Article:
15. The decoder of claim 14 , wherein the second set of function generators are configured to implement exclusive-or functions between the test bits and the cipher bits.

16. The decoder of claim 15 , wherein the second set of function generators are configured to implement exclusive-or functions between the attempted keystream bits and the current keystream bits.

17. The decoder of claim 12 , further comprising a fifth circuit coupled to third circuit, the fifth circuit configured to signal that the keystream is decoded in response to the attempted keystream bits being equal to the current keystream bits.

18. An n-bit parallel feedback shift register, wherein n is greater than 3, comprising:

n single-bit registers in a field programmable gate array (FPGA); and

n function generators in the FPGA, each function generator having an output port coupled to a respective one of the registers and a plurality of input ports coupled to output ports of at least two of the registers, wherein each function generator is configured to apply an exclusive-or function to signals at the input ports, and each register is updated with a new state in response to output from the coupled function generator.

Description

The present invention generally relates to keystream decoders.

Encryption-based data transmission schemes generally encode data using a random key. The original data may be referred to as plain text, the encryption key referred to as the keystream, and the resulting encrypted data referred to as the cipher text. The terms bits will sometimes be used in place of text in this description to indicate the binary representation of the text.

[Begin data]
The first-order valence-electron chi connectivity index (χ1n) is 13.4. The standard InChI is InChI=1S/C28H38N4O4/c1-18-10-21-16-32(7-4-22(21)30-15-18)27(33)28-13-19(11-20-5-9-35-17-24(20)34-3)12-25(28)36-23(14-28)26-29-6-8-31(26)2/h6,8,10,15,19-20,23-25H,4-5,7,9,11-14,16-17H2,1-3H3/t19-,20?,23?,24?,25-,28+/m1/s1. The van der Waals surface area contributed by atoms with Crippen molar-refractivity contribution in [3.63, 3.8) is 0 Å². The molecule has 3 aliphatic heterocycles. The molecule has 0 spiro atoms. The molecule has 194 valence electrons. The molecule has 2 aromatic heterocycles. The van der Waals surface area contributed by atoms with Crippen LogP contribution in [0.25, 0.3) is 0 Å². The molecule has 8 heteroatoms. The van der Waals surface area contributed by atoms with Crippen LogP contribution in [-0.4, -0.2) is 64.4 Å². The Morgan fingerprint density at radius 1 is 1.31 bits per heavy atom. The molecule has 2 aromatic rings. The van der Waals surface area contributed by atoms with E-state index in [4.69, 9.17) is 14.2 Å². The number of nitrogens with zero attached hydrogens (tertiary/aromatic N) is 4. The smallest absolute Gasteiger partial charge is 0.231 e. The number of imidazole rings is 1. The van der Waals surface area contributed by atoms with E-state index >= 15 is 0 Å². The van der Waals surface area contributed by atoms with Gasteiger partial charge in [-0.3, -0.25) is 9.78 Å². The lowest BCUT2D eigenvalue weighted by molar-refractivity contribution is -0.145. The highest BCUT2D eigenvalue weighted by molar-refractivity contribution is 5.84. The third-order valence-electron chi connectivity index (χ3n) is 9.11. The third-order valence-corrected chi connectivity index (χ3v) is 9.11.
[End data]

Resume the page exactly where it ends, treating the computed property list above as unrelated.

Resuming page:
A transmitter encodes data using a selected keystream, and a receiver decodes the data using the same keystream. In some applications the receiver may be initially unaware of the keystream used by the transmitter. In these applications, the receiver applies different keystreams to received cipher text until the cipher text is successfully decoded. The keystream may be determined from a training pattern that is sent by the transmitter and known to the receiver. Once the receiver has decoded the cipher text using a keystream and recognized the training pattern, the receiver is said to have locked onto the training pattern. Thereafter, that keystream provides the seed for subsequently generated keystreams.

Serial encryption circuitry is often implemented with a linear feedback shift register (LFSR) that generates a serially output keystream. The cipher text may be generated by applying an exclusive-or function to the bits of plain text in combination with bits of the keystream. The output bits of the keystream are also fed back as input to the first stage of the LFSR.

For an LFSR having n stages and that implements a complete sequence, the maximum time that a receiver may expend in locking onto the training pattern is 2^{n}−1 cycles. For large keystreams this may be a performance issue.

With increasing speeds and increasing numbers of configurable resources, field programmable gate arrays (FPGAs) are becoming the device of choice to implement various application circuitry. However, an FPGA may be unsuitable to host a serial LFSR that is to operate at very high frequencies. Even though an FPGA may be unable to implement an LFSR operating at some highest clock-rate, the speed limitations of the FPGA may be ameliorated by multiplexing the LFSR output into a parallel representation.